20 The Michigan Daily - Friday,September 10,_1999
By Michael Grass and N
Daily Staff Reportc
LSA senior Azibo Stevens speaks over the phone with a University alum at Telefund's office on Church Street last night.
University alumni, fans and friends
show loyalty with their checkbooks
omorrow, thousands of football
fans will jam area expressways
leading into Ann Ar or. Even
though they'll most likely be stuck
in traffic for up to an hour, if they
look into cars around them, they may
see a familiar sight.
Michigan fans are easy to spot -
decked out in maize and blue, with
hats, face paint, jerseys and ,M'
sweatshirts -- Wolverine pride is
And although they may be in town
only for the football game,
University alumni and friends show
their allegiance year-round.
It is this loyalty that University
Vice President for Development
Susan Feagin said intrigues'"her.
"The University is such a large
institution and vet so many ... feel
such a strongz bond;" Feagin said.
And part oT that bond includes giv-
ing back to the University in dollars
The big bucks
This summer, a former student gave back in
a big way - $30 million.
But A. Alfred Taubman doesn't like the
term "giving back." The former University
architecture student turned shopping mall
mogul said that his $30-million donation to
the University's College of Architecture and
Urban Planning this summer was an "opportu-
Taubman has a vision .for the future of the
architecture and urban planning programs at
"I want the University of Michigan to have
the best architecture school in the country
....That is my goal," he said.
His gift is the largest given to any architec-
ture school in the nation to date and it is his
largest gift to the University.
Prior to this donation, Taubman contributed
millions toward the construction of the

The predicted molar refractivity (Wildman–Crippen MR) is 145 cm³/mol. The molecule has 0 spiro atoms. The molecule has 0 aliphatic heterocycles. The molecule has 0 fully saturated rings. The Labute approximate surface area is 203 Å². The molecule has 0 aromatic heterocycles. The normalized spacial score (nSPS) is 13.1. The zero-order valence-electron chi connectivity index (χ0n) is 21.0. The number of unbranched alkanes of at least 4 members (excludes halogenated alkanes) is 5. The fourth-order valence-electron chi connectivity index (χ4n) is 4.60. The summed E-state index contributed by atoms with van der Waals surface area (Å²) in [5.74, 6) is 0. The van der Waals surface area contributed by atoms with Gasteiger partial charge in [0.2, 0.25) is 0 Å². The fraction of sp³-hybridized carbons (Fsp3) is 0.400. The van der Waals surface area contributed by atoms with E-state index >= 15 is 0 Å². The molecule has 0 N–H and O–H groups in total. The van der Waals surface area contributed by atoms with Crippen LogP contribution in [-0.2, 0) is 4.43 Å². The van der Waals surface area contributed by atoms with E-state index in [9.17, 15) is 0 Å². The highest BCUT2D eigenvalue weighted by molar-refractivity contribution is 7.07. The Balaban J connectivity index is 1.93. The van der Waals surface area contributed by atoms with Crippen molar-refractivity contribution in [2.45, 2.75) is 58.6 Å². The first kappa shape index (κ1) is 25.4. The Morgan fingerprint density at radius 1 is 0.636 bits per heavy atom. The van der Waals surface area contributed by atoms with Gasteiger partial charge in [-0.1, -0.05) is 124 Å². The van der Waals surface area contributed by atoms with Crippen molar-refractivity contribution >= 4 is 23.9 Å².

Taubman Medical Library and the A. Alfred
Taubman Health Care Center.
In a unanimous decision from the University
Board of Regents in June, the College of
Architecture and Urban Planning was renamed
in Taubman's honor.
His gift, which will be endowed, came with
no strings attached.
Taubman said he hopes the best faculty and
students from around the world will come to
Ann Arbor to become part of the University.
"I have great faith in the University,"
College of Architecture and Urban Planning
Dean Douglas Kelbaugh said the decision to
use the funds on faculty and student recruit-
ment, rather than bricks and mortar, will ulti-
mately pay for full tuition scholarships for 20
in-state and 20 out-of-state students.
Kelbaugh said Taubman's donation will
allow the school to "do what we do now, but
do it better.".
Because a portion of the money will be used
to attract the best and brightest students and
faculty in the field, the gift will bolster exist-
Taubman is the founder and
chair of The Taubman
facilities, like the Beverly Center in Los
Angeles and the Biltmore Fashion Park in
Phoenix. 'The company also runs several
Metro Detroit complexes, including Great
Lakes Crossing in Auburn -ills and Twelve
Oaks Mall in Novi.
Although Taubman did not graduate from
the University, he was awarded with an hon-
orary doctor of laws degree in 1991.
Even in the economic prosperity of the
1990s, Taubman said "there is never enough
But Wolverine donors stand out from the
During the University's 1996-97 fiscal year,
Michigan alumni contributed more money to
their alma mater than alumni at any other pub-
lic university in the nation.
With one of the largest groups of living col-